News

Advocates That Demand Profit-Hungry Corporate Landlords Cut the Crap

Oct 25, 2018

Predatory Landlords Backing No on 10 Deploying “Raw, Ugly, Unethical” Rent Hikes and Voter Intimidation Tactics to Protect Profits

With less than two weeks until Election Day, predatory corporate landlords behind the No on 10 campaign will stop at nothing to make more profit at the expense of California renters. Sadly, this comes as no surprise given the fact that they have spent more than 20 years gaming the system. The status quo benefits corporate landlords, not the millions of California renters whose rent is too damn high.

These bad corporate actors will stop at nothing to boost their bottom line, which is why they are threatening tenants with excessive rent hikes and voter intimidation tactics ahead of November 6:

  • “Since August, a number of renters throughout the state, including Concord, North Hollywood, Modesto and National City, were hit with evictions and rent increases by landlords and property managers who cited the ‘impending’ passage of Proposition 10 and the repeal of Costa-Hawkins as the reason for their action.” [Capitol Weekly, 10/23/18]
  • “In August, tenant Jacob Swanson received a letter from LFM Management stating that rent on his North Hollywood apartment would be increased by 8 percent. Swanson, who has lived in his apartment for a decade, said the yearly rent increase typically was 3 percent to 5 percent.” [Capitol Weekly, 10/23/18]

  • “A letter… bears the letterhead of Rampart Property Management, an LA-based firm with more than a dozen available apartments listed on its website. It informs tenants of a pending rent increase in response to the ballot measure.” [Curbed LA, 10/8/18]

  • “In Concord, an entire building of 29 families was given 60-day eviction notices, with landlords explicitly citing Proposition 10 as the cause.” [New Republic, 10/18/18]

  • “In Modesto, tenants of a single-family building were not only notified of a rent increase, but also encouraged to vote against Prop 10, which the landlord said would ‘eliminat[e] the current availability of single family homes to rent.’” [New Republic, 10/18/18]

  • “‘What this means is that although your don’t want higher rent and we did not plan on charging you higher rent, we may lose our ability to raise rents in the future as this becomes another government control on rents,’ the Aug. 24 letter said. ‘Therefore, in preparation for the passage of this ballot initiative we must pass along a rent increase today.” [KTLA, 9/28/18]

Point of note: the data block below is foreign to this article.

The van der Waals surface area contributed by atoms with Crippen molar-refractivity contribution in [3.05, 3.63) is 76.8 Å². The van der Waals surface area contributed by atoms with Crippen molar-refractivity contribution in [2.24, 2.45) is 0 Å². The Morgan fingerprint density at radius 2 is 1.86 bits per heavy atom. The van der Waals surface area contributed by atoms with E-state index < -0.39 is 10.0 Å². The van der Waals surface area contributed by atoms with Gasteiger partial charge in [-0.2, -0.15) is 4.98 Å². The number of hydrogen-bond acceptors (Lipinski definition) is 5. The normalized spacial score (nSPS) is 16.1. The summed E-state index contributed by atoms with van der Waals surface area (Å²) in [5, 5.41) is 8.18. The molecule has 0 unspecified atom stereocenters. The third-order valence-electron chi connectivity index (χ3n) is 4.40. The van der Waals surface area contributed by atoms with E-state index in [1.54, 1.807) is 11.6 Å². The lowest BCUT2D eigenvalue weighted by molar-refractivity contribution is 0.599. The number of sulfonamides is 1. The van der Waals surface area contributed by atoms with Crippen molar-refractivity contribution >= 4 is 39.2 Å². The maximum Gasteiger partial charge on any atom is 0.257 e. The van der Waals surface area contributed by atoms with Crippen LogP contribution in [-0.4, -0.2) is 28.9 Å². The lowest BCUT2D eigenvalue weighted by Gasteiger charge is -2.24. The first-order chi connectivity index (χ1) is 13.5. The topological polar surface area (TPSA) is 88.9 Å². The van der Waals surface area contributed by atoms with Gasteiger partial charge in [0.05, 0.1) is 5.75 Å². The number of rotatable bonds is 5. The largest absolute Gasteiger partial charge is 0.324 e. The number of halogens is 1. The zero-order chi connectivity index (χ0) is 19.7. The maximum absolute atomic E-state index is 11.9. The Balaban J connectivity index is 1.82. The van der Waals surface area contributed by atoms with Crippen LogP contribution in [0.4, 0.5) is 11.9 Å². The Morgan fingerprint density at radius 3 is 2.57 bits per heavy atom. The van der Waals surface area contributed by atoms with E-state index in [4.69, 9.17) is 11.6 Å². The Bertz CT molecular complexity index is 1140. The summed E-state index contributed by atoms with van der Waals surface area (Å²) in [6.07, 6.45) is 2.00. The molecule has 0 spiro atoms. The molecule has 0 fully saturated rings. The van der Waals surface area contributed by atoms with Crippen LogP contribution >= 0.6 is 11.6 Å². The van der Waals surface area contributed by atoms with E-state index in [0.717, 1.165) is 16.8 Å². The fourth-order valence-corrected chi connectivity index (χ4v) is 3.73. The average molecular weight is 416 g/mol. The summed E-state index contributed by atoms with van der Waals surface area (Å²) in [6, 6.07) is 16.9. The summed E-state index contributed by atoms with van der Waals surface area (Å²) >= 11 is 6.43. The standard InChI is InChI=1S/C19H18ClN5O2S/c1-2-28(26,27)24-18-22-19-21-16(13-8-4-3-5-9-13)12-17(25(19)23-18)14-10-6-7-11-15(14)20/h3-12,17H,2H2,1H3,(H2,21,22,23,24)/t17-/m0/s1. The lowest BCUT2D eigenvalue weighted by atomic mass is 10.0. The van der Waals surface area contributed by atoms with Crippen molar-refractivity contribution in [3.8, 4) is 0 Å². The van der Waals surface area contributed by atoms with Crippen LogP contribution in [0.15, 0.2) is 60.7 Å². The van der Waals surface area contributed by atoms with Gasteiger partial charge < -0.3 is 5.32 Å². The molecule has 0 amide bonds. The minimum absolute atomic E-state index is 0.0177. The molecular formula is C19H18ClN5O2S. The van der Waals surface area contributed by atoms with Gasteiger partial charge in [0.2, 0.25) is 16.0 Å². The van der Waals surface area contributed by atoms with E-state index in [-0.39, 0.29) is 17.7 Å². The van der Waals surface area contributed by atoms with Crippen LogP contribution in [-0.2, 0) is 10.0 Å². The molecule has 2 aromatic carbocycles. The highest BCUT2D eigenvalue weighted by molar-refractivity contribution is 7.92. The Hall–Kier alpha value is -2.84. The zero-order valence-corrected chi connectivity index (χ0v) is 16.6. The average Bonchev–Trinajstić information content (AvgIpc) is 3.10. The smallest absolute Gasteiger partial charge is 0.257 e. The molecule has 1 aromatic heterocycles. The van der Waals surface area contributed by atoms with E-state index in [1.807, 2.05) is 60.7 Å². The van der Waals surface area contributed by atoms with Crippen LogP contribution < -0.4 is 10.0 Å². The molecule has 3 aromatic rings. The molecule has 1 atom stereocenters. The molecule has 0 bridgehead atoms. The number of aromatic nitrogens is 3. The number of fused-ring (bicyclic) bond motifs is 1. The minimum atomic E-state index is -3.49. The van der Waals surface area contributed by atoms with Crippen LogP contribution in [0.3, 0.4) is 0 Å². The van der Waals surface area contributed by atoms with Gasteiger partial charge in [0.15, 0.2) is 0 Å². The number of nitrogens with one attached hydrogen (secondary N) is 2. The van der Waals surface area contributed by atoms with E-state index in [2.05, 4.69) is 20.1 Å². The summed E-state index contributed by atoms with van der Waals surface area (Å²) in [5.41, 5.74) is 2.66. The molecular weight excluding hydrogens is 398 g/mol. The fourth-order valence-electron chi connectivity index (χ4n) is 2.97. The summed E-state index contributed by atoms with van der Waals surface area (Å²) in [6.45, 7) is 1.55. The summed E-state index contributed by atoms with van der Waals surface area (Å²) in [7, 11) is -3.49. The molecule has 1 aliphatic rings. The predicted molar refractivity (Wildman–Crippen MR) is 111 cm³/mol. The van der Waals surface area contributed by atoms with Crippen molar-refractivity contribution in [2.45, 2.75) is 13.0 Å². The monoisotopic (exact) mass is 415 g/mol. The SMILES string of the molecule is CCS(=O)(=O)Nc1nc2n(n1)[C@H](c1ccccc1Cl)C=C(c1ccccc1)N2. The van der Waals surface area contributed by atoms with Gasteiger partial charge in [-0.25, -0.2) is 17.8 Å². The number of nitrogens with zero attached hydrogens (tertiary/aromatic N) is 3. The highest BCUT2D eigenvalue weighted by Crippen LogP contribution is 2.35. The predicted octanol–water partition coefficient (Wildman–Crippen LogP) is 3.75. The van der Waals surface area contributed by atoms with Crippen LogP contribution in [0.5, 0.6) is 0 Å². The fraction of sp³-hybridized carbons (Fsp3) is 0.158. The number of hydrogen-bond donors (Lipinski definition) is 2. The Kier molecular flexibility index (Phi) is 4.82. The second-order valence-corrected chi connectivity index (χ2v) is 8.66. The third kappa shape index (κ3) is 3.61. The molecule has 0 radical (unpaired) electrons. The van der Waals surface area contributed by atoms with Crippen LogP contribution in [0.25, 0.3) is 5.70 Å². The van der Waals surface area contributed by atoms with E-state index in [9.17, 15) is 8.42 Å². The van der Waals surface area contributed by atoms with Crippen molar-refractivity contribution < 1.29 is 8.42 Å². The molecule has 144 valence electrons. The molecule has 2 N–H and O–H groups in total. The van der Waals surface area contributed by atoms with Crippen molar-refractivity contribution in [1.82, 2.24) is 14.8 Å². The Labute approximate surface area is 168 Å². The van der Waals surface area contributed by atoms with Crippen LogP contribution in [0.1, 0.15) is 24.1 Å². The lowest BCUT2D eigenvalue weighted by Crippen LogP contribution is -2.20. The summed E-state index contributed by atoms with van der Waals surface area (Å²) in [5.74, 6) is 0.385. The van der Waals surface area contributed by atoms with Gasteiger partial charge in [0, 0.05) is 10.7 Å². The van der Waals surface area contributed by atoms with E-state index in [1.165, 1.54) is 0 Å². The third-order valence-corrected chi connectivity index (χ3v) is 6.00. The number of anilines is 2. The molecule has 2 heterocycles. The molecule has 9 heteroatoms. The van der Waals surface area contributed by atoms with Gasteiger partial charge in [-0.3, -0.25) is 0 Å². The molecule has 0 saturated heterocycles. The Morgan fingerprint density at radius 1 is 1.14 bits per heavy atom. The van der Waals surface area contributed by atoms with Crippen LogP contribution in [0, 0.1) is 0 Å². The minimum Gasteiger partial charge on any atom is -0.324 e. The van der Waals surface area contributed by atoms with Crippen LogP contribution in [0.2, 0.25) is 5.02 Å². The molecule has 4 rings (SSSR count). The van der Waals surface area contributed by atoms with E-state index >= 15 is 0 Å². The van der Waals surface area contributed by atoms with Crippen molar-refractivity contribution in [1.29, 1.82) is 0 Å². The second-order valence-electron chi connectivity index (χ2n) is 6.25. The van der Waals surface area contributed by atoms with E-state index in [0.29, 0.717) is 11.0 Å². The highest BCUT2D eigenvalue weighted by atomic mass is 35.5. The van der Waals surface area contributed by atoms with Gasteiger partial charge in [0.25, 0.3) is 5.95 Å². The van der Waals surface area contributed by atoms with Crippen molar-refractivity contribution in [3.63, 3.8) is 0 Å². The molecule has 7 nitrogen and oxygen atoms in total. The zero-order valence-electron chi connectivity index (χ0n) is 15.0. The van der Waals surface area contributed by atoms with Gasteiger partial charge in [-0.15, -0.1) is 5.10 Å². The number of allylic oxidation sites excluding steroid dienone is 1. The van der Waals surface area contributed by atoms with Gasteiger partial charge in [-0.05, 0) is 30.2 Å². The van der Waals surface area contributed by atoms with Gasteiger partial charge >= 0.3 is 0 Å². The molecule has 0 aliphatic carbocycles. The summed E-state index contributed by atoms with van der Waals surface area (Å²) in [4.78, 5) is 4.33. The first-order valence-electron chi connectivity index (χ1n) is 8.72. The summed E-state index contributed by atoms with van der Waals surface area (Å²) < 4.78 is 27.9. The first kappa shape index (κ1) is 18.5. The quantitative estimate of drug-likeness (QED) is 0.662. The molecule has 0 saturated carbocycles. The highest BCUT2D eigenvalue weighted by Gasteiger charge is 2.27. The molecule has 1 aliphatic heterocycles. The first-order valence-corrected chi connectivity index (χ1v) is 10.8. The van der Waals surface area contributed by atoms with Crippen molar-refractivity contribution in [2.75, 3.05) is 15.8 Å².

• “‘In the last four weeks, at least 20 people have called us about their rents increasing 50 percent—even doubled—because landlords were concerned about Prop. 10,’ said Eric Castelblanco, a tenant-rights attorney in Studio City.” [Capitol Weekly, 10/23/18]

  • “Elena Popp, executive director of the Eviction Defense Network, a nonprofit organization that provides legal assistance and representation to tenants in Los Angeles County… said. ‘Every day, my office – and we are but one small office – sees between 20 and 40 people coming in with either exorbitant rent increases or 30- to 60-day notices to quit without cause.” [Long Beach Business Journal, 10/22/18]

  • “Zev Yaroslavsky, a senior fellow at the UCLA Luskin School of Public Affairs and a former Los Angeles County Supervisor, calls rent hikes in advance of the election ‘raw, ugly, and unethical.’” [Curbed LA, 10/8/18]

Cut. The. Crap.

“The profit-hungry corporate landlords are shameless as they spend millions of dollars made on the backs of renters to defeat Prop 10,” said Joe Trippi, lead strategist for Yes on 10. “Momentum is on the people’s side as Proposition 10 receives more endorsements from leaders and trusted organizations — from the California Democratic Party and ACLU, to the League of Women Voters and organized labor — and our supporters educate their networks about how Prop 10 will empower local communities to limit skyrocketing rents. The rent is too damn high!”

ABOUT PROPOSITION 10

Proposition 10 is a key step towards solving California’s housing-affordability crisis because it will protect California’s renters and guarantee landlords a fair rate of return, all while laying the foundation for stronger communities. By empowering local communities to limit rent increases and curtail predatory housing practices, cities and counties will be able to create thoughtful laws to address their local housing situations

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